began a new miniseries this week entitled THE FLIGHT ATTENDANT. It’s about a – you guessed it! – flight attendant, who works on international flights. On layover in Bangkok (pun intended), the titular airline employee hooks up with an attractive passenger. The next morning, she wakes up to find him clearly murdered in the bed beside her. She panics, cleans up the room, flees, and soon finds herself in a spiraling bad situation as the FBI, among others, closes in on her, even as she can’t remember all the events of the fateful night.
(The Big Bang Theory) produces and stars as Cassie Bowden, the attendant in question. I wasn’t sure what to expect from an actress I’ve only seen in sitcoms. And while I’m not sure she’s doing more than she did in her previous work, this role is very well suited to her, and she plays it beautifully. Cuoco has the right amount of charm and magnetism to pull off making a character who, on paper, isn’t completely likeable and making you root for her. She is a natural and fitting lead here.
I like very much that THE FLIGHT ATTENDANT isn’t just about a person in the wrong circumstance. That’s part of the equation, sure, but Cassie’s continued poor judgment and destructive coping mechanisms (with a backstory slowly teasing out why she is this way) continue to make the situation worse as the episodes play out. Unlike in some similar works, the agents following her are far from incompetent, and suspect her pretty much right away, her bad behavior not going unnoticed. It’s the specifics of the situation that draw out the plot and keep things murky, not people who don’t know how to do their jobs, or a protagonist that is preternaturally smart.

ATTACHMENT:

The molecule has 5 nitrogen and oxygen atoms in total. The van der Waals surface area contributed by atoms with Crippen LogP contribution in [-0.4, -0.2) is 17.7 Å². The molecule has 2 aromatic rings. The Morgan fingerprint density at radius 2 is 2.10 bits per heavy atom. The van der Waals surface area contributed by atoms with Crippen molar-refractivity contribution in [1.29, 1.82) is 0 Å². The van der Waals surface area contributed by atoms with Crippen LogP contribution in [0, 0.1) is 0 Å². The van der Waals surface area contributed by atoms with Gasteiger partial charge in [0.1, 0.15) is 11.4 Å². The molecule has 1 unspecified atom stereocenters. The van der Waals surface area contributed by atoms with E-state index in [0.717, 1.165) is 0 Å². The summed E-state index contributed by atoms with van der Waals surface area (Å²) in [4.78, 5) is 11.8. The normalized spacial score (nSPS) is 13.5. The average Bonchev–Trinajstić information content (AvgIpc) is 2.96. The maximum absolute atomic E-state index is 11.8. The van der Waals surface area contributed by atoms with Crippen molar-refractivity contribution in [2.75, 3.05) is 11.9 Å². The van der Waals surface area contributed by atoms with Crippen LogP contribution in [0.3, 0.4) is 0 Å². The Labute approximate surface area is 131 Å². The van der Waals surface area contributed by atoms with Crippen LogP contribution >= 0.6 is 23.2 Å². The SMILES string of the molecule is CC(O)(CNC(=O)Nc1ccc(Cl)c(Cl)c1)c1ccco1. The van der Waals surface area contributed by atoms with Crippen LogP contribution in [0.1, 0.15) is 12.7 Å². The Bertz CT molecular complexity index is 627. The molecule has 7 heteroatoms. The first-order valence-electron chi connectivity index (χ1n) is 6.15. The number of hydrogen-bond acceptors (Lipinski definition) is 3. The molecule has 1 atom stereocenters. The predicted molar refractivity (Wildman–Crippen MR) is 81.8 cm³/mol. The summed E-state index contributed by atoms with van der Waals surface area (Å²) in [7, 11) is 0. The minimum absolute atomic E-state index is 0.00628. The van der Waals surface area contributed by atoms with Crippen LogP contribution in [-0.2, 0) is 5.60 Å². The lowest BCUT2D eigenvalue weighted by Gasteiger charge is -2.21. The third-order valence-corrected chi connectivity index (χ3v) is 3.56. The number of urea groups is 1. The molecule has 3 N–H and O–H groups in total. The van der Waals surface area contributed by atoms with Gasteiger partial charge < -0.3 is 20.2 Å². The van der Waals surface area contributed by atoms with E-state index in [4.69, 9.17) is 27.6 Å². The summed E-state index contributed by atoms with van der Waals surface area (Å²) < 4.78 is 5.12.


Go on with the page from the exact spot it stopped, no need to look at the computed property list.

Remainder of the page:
The plot moves very quickly, with twists coming fast, but not too fast. THE FLIGHT ATTENDANT takes plenty of time to dwell on Cassie’s misfortune. A lot of moving parts and layers to the story keep the pacing moving, though, in a good way.
There are quite a few subplots and supporting players in THE FLIGHT ATTENDANT. Cassie’s best friend, lawyer Annie (Zosia Mamet, Girls), has a non-boyfriend who appears conveniently in the third hour. Her brother, Davey (T.R. Knight, Grey’s Anatomy), provides a bit of a ticking clock with an impending visit and his concern about her alcoholism around his children. Needy co-worker Megan (Rosie Perez, Rise) is involved in illegal activities of her own, which will surely come into play at some point. Federal agents Van (Nolan Gerard Funk, Glee) and Kim (Merle Dandridge, Greenleaf) have an interesting chemistry that seems effective. The dead passenger, Alex (Michiel Huisman, The Haunting of Hill House), haunts Cassie from beyond the grave, while his business partner, Miranda (Michelle Gomez, Doctor Who), closes in on her in reality.
All of this should be more than enough to sustain the eight-episode miniseries, even as it rushes along, and I’m intrigued by each piece of the puzzle. Solid direction, great acting, an eye-catching, globe-hopping setting, and more keep THE FLIGHT ATTENDANT entertaining and mysterious.
My only complaint about the show is its misuse of music, the dark, heavy themes distracting from the action itself, hurting rather than helping the story along. I also would have preferred to be able to binge the whole thing at once; as soon as I began the first of three initially-released episodes, I couldn’t stop.
Those gripes are relatively minor, though, and I look forward to finishing the series over the next three weeks. This one is a lot of fun, so make sure you catch it, too. THE FLIGHT ATTENDANT episodes one through three are available now on.